Friday, January 29, 2010
"You're fat because you eat too much."
Do you find this image and message to be offensive? It's one of many illustrations inside of the book "Better Homes & Gardens Diet Book" published in 1955. What I've learned from reading my vintage source materials over the years is that it was socially acceptable to use the word "fat" to describe someone who was overweight, although not to the person directly since good manners and decorum was still in full force. In other words, in magazines and books, there were no references to "people of size." People were called "fat."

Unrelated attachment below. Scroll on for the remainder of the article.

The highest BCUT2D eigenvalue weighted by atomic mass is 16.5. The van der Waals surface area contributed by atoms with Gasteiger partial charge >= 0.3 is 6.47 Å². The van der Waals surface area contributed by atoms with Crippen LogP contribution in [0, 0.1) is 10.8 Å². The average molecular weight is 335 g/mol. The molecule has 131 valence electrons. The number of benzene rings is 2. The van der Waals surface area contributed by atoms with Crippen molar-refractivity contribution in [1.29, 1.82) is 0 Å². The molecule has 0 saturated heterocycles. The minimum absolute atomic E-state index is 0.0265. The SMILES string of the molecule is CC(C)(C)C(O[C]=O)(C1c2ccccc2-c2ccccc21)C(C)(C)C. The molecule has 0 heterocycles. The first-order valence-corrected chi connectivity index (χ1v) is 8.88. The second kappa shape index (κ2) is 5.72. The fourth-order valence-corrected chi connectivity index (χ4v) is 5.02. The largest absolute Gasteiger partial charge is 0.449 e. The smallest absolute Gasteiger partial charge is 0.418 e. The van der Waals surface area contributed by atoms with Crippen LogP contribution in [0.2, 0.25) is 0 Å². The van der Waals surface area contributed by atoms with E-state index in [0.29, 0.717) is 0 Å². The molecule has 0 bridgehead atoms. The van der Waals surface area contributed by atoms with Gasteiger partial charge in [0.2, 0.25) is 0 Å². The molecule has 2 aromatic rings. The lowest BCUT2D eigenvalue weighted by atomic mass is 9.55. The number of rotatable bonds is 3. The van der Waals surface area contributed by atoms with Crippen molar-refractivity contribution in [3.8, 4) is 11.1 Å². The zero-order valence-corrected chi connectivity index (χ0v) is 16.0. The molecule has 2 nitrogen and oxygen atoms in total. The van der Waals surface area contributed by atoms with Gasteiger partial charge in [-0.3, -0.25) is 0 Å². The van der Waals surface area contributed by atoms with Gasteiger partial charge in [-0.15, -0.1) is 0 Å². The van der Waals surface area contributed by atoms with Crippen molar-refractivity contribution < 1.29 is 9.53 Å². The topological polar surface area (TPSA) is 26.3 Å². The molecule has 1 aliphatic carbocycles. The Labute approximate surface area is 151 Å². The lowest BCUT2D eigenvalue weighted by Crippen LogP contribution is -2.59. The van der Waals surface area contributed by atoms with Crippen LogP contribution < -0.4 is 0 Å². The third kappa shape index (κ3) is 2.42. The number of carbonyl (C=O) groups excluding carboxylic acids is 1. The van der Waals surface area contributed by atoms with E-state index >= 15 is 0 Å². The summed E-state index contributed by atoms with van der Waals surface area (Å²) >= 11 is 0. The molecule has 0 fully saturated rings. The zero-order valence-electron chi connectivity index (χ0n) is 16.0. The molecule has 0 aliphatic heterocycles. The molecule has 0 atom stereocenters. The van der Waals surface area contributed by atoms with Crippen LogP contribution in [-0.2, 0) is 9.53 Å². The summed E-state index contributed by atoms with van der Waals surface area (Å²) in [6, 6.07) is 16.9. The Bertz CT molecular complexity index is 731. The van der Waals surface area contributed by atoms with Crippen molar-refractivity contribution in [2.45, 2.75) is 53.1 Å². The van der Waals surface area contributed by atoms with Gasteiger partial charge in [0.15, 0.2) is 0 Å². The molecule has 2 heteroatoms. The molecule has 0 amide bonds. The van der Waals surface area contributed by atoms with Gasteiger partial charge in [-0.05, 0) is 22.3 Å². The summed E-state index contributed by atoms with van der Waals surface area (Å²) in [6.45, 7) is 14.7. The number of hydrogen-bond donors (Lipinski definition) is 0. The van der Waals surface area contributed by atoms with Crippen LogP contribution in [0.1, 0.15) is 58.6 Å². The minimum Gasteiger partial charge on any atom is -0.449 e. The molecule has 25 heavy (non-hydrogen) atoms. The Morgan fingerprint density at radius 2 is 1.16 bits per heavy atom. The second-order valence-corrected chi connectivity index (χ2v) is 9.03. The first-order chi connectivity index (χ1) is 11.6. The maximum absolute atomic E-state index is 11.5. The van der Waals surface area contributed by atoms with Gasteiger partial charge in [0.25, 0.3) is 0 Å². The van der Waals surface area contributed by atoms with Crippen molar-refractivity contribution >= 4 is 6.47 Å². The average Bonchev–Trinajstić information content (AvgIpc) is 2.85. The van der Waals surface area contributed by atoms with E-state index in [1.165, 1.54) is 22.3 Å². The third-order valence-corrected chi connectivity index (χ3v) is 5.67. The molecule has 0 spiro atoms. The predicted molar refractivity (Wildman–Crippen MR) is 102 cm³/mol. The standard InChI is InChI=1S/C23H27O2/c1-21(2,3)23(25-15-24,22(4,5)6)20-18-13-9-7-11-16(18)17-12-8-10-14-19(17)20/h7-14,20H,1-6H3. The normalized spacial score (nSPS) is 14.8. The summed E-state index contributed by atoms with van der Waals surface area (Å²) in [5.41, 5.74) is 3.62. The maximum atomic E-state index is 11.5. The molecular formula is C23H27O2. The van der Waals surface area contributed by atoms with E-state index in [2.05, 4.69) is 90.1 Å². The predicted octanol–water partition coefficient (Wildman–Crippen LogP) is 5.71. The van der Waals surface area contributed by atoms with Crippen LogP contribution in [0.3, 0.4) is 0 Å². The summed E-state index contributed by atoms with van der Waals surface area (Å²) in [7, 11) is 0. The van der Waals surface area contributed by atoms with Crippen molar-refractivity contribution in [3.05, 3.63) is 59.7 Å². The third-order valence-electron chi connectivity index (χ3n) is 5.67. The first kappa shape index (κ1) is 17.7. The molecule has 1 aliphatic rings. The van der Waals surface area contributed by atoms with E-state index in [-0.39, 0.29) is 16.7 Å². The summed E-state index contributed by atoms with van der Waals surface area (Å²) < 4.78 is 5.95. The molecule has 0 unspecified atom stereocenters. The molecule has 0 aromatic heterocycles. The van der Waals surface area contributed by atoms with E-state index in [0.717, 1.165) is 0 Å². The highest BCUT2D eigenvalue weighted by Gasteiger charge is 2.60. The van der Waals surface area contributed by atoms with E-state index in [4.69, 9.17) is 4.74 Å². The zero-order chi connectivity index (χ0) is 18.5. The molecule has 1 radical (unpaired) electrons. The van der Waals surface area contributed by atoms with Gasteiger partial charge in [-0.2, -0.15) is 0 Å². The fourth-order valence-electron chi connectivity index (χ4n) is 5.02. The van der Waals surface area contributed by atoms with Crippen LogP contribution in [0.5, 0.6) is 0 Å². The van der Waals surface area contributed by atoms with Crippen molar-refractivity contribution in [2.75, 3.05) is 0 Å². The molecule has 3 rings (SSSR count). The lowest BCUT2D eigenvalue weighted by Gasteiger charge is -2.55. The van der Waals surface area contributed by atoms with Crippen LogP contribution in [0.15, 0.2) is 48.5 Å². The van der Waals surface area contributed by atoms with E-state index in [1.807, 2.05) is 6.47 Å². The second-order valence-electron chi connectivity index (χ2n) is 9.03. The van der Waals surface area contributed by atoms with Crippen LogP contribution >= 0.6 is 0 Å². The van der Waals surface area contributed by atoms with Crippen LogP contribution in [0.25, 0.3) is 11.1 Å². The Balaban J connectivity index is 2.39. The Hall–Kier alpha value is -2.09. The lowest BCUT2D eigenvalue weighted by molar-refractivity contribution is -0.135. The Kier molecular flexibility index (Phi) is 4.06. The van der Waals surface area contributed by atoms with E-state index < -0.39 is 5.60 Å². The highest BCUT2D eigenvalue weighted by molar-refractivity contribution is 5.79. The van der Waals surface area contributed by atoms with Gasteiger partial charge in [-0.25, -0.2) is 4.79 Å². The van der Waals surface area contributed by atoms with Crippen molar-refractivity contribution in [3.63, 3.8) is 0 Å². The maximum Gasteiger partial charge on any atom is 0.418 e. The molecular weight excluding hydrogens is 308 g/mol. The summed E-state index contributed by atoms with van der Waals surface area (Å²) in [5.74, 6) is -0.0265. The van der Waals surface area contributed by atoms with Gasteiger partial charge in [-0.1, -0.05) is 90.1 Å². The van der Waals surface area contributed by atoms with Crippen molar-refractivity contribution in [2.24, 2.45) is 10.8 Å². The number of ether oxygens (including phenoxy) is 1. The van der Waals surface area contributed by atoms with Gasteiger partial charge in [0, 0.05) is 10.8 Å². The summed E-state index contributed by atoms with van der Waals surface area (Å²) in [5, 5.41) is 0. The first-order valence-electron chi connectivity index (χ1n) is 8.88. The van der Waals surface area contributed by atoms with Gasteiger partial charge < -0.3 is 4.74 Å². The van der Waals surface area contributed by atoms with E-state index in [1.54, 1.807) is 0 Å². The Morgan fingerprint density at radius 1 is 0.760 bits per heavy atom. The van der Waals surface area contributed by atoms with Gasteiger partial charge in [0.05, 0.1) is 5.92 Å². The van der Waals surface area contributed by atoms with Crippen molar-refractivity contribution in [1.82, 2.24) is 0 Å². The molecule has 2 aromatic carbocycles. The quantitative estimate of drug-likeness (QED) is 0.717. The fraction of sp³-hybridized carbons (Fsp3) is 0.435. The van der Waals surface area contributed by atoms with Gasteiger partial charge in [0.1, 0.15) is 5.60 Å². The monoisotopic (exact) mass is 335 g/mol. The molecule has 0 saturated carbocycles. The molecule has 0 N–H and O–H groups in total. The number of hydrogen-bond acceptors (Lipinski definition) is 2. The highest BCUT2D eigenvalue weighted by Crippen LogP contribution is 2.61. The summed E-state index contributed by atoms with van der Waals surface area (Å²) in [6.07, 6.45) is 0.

It may seem striking that the message above is placing responsibility for being overweight strictly on the individual. Medical conditions aside, today it seems that there are books, talk shows, articles and news stories about how the current obesity epidemic is due to many reasons other than we eat too much for our lifestyles and dietary needs. That kind of talk is very good for selling products that promise to take the place of willpower and the basic math of calories in versus calories burned. While it may seem mean and insensitive, the fact is that obesity wasn't the wide-spread problem that it is in 2010. It's hard not to consider the role that outward societal pressures and norms may have played in that equation.